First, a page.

Caretaker Prime Minister Mehdi Jomaa is expected to meet with the National Dialogue Quartet Friday afternoon. The purpose of the meeting is to discuss Jomaa’s cabinet, which he is expected to announce on Saturday now that the article-by-article voting on the constitution is complete. Jomaa’s cabinet will likely include a number of ministers from Larayedh’s cabinet, including the Interior Minister Lotfi Ben Jeddou. [Tunis Afrique Press, 1/23/2014, TAP, 1/24/2014].

Article 6 of the constitution is finalized and passed
The plenary session of the NCA resumed on Thursday after a forty-eight hour suspension. The session was suspended in order to reach consensus between presidents of parliamentary groups and blocs. Article 6 addresses freedom of conscience and came under debate this week due to a proposed amendment that bans insulting religion. Under the new version of article six, the State is committed to protecting sanctities and banning any insult to them and accusations of apostasy (takfir). [Tunis Afrique Press, 1/23/2014]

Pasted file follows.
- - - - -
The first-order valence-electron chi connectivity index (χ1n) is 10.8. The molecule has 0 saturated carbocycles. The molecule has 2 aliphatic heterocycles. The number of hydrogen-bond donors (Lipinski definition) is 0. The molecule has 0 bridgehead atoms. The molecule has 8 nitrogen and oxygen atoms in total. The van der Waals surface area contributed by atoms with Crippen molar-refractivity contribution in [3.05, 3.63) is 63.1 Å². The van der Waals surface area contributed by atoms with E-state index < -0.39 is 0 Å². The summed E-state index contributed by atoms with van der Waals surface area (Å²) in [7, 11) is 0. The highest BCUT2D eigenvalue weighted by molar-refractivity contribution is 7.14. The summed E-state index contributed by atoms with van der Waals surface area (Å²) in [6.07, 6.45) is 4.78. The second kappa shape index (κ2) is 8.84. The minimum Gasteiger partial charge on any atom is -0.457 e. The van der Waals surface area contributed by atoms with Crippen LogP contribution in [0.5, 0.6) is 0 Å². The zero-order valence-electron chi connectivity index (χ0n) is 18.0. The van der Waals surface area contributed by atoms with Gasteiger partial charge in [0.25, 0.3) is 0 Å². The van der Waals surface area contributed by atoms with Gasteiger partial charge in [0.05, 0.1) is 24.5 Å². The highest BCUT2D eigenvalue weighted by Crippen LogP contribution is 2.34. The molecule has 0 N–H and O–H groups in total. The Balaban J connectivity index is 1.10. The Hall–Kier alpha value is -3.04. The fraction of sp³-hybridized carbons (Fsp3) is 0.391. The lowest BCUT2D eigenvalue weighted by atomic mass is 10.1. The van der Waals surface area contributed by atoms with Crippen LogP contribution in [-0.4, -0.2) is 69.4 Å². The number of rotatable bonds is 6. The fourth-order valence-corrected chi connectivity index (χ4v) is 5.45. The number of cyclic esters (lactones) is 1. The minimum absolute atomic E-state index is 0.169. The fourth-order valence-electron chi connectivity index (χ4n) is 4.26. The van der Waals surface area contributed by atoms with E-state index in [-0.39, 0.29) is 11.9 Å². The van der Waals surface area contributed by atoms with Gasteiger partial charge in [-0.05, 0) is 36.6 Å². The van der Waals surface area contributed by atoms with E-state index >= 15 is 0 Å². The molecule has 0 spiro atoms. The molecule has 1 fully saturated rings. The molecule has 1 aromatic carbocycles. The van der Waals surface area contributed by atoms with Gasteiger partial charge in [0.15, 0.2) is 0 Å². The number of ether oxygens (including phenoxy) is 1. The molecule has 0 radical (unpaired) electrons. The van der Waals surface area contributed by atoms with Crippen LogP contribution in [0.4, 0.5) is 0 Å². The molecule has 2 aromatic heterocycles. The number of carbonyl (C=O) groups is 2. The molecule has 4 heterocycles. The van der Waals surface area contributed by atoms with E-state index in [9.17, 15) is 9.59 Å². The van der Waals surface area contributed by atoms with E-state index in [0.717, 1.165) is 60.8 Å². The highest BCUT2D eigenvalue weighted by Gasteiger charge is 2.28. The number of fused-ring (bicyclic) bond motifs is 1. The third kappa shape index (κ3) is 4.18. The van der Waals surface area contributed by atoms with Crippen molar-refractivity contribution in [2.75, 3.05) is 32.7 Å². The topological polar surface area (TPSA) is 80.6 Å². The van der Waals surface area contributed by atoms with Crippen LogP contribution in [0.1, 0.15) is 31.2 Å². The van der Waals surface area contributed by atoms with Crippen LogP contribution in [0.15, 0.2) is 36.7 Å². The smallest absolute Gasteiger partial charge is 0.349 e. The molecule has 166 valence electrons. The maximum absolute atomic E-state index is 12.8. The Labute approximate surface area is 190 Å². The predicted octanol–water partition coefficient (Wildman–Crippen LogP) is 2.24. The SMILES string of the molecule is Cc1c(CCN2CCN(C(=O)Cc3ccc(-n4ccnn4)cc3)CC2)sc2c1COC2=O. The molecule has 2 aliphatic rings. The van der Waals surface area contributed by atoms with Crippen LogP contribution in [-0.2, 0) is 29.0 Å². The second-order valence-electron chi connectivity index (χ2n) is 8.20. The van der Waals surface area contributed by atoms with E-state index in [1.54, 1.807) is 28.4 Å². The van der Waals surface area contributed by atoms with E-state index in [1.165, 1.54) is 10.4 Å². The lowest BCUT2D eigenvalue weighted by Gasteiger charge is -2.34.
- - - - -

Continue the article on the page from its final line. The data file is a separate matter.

Army arrests one of Tunisia’s most-wanted terrorists
The ministry of the interior announced that troops arrested one of Tunisia’s most-wanted terrorists, Farid Ben Salah Barhoumi. Ben Salah Barhoumi is wanted in connection with the Jebel Chaambi killings. The arrest, however, does not represent a significant success for Tunisia’s security sector, which is struggling to tackle the growing challenge that terrorism is posing to the country. [All Africa, 1/24/2014]


UN Special Advisor Omar says NDC will lead to radical change